Today’s Solutions: September 26, 2023

It’s that time of year again. Time to make some New Year’s resolutions! Although there’s no “right” time of year to commit to healthier habits, many people find that the wake of the holidays and the celebration of a new year is a good time to embrace new goals.

You’ve likely noticed that the gym gets more crowded around the new year and fellow shoppers begin ambitiously buying up kale and spinach, but popular resolutions like “working out more,” “eating healthy,” or “getting a promotion at work” are pretty vague, and if you’re not inspired by your resolutions, they’re tough to stick to. Today, we bring you five strategies for making resolutions that are expansive and achievable.

Take stock of the past year 

Reflecting on the past year is the best way to figure out where you want the new year to take you. What went well for you? What would you change? What frustrated you? Make a list of your accomplishments and lessons learned and let these reflections fuel your goals for 2022.

Choose a balanced approach 

Personal development leader Steven Covey categorizes his work into four key areas of human needs: physical, social, mental, and spiritual. He recommends choosing one or two resolutions that come from different categories. For example, deciding to swim a mile in 2022 falls into the physical category while committing to journaling each morning touches on the mental and spiritual.

Be realistic

You probably aren’t running a marathon in 2022 if you haven’t gone for a jog in over a year. The goal of setting realistic resolutions is not to limit ourselves, but rather to give ourselves attainable and measurable achievements to strive for. Start small and build your way up. This will reduce your chance of burnout. For example, rather than committing to running a marathon, focus on running a 12K in 2022 and set your sights on a half marathon for 2023.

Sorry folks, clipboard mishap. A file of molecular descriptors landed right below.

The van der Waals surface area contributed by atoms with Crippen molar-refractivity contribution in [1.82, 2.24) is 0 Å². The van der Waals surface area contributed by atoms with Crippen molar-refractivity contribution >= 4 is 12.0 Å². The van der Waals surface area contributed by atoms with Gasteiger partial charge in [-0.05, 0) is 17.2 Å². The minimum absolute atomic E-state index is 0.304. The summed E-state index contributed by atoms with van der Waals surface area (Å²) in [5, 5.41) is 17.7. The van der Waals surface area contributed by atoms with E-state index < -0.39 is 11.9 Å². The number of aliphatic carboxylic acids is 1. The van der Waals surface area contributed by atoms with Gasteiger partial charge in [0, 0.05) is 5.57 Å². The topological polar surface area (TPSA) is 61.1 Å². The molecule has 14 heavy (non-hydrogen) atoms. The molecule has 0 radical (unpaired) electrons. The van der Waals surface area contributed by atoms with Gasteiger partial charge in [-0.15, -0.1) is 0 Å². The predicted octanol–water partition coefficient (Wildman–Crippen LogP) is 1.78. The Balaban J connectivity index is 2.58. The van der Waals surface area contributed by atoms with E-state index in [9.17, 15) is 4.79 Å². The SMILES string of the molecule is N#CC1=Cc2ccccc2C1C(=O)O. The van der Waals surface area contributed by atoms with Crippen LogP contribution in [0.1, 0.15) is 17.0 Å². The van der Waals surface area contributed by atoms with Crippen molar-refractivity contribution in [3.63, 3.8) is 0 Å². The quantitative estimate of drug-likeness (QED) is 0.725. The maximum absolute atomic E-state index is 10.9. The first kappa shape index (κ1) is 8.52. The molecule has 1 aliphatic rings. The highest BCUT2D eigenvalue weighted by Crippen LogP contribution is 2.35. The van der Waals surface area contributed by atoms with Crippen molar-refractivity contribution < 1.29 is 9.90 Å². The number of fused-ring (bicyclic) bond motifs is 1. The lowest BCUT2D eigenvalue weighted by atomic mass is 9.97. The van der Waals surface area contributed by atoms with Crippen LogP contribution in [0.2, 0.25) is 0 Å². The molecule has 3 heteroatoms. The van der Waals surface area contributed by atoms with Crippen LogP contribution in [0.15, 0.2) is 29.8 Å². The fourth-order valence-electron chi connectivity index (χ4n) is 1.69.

Use increments to your advantage

There’s a reason we broke this article down into five parts. It makes it easier to read and digest. Resolutions work in the same way. Breaking your goals down into achievable chunks will help you reach that finish line. Rather than committing to something vague and overwhelming, like meditating every day, aim to meditate for three minutes each day in January, five in February, seven in March, and so on.

Be grateful

It’s easy to get frustrated with ourselves if we feel like we are failing at our resolutions. Maintaining an attitude of gratitude will help you celebrate the small victories and remind you why you set these resolutions in the first place. If you find yourself feeling disheartened, ask yourself why you are doing this, if it will ultimately serve your higher purpose, and if you would be setting this goal if you set your ego aside.

Whatever your resolutions may be, we hope this article helps you pick some that are truly meaningful to you and will change your life for the better in the year ahead.

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